Learn to Communicate with Different Mindsets

It is the essence of life that just when you need a moment to be still and silent there is work to be done. The constant undulation of the work cycle is sometimes too tough to manage until you get a chance to step back and look at the situation as a whole. But enough ambiguities. Here is my story.

I was having trouble one day pinpointing what exactly it is that makes people twice (or more) my age listen to me with rapture and sometimes base their decisions on my own. I was brought up that with age comes wisdom, and I still believe that. However, there are certain aspects where energy, tact, and willingness to look at other people will when undoubtedly.

As a marketing director and strategist I have had to learn in trial by fire to coordinate projects involving technicians (hardware and software), writers, graphic designers, SEO specialists, and management. The project manager position can at times feel like a babysitting gig, straddling the line between pestering and deadline adherence.

Juggling the different entities that comprise a marketing department can be very hectic and time-consuming. People will go back and forth over where to place one widget in Wordpress and feel personal attacks when their “expertness” is not adhered to. Patience was never a virtue I could quite grasp until now.

One thing I have learned through my many careers as a marketer, zookeeper, cook, restaurant worker, and rum saleswoman is that communication per each unique individual is THE most important weapon for your career arsenal. Of course, everyone talks about identifying what audience you are interacting with—be it a boss, coworker, client, etc—but few go much further than that.

Here are some thoughts on how to pay closer attention to the person you are working with in order to get what you want.

  1. Ethos, Pathos, and Logos. (A lot of these ideas from Risa M. Mish after watching her give an amazing presentation. If she is ever in your vicinity giving a speech I would highly recommend you go see her.) Presenting a presentation, contract negotiation, team building. All of these have to do with selling an idea. And sales is influence.

Ethos: know who you are, know what you are doing, find strength in these two beliefs. Finding others strengths over weaknesses will bring about collaboration.

Pathos: In other words the three words the emotions of everyone involved. No one wants to feel ineffective or incompetent. People need the familiar, to see similarity in efforts and comrades. The balance of advocacy and inquiry is the most important tact to learn. I am quite an abrasive person, but when I am on point during a managing session I can literally feel people’s concerns and thoughts become my own.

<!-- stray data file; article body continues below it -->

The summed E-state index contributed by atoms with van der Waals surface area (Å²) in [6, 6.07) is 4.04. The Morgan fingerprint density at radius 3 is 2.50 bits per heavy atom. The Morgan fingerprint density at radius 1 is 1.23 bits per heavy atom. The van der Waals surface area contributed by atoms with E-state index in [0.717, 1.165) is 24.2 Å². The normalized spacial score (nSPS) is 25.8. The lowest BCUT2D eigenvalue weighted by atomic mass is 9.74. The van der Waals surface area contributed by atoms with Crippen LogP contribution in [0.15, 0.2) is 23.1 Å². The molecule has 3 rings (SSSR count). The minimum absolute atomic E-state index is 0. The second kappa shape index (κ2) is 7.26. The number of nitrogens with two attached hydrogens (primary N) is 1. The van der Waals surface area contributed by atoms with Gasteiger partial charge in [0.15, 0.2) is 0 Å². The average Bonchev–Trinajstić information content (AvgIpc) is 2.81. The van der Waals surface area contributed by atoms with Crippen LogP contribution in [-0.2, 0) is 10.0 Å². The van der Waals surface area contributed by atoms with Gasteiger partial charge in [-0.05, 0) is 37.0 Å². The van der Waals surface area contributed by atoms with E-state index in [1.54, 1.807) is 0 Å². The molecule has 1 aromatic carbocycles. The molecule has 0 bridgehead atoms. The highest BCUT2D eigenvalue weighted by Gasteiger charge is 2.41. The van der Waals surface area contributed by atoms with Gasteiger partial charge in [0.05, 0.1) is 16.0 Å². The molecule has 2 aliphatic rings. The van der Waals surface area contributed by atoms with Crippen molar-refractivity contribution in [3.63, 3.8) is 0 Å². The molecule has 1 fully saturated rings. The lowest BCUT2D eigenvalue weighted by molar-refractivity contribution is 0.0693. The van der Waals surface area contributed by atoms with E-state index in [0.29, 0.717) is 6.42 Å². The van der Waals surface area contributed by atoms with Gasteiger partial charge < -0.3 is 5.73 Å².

Logos: This is one of the most important points in the triangle to master, especially if dealing with management. Emotion is taken out of the equation and replaced with thesis, reason, and evidence. Shakespeare once said, “Strong reasons make strong actions.” Using logos the communication between different support groups can cover the goals and strategy of the project. Identifying the problem, cause, answer(s), and solution benefits will help everyone see the commonality between them all. Presenting this will then be determined by you based on their persona. Are they visual, mathematical, auditory, or other types of learners? Make showing off what you have conquered so far in unique and compatable ways.

2. Your (and their) core values. My values can be loosely summed up with three words: reliability, harmony, persistence. Knowing these are my common, always persisting attributes lets me become hypersensitive to my surroundings and relationships. Learning how to read and motivate others based upon their values is a much more critical and in-depth talent. Building teams with similar strengths is not a good idea. Building teams with similar ethics is. “Hire character, train skill.”—Peter Schutz.

3. Treat everyone equally. Everyone you meet will either be better off than you or worse off than you.

4. Develop unified goals at the onset of any project. Strategy will be the sum of the negotiation.

5. Above all else, lead. I fight the “imposter syndrome” on occasion. Then, I realize that certain emotion stems from my constant ventures to learn. I will always be learning so I will always have the knowledge that I do not know everything. I can only reassure myself that the person with whom I am helping has the weaknesses that I fill in with my strengths, and the strengths that supplement my weaknesses.

Demonstrate Competence→Ask What You Can Do For Them→Negotiate→Collaborate


Also written for Medium.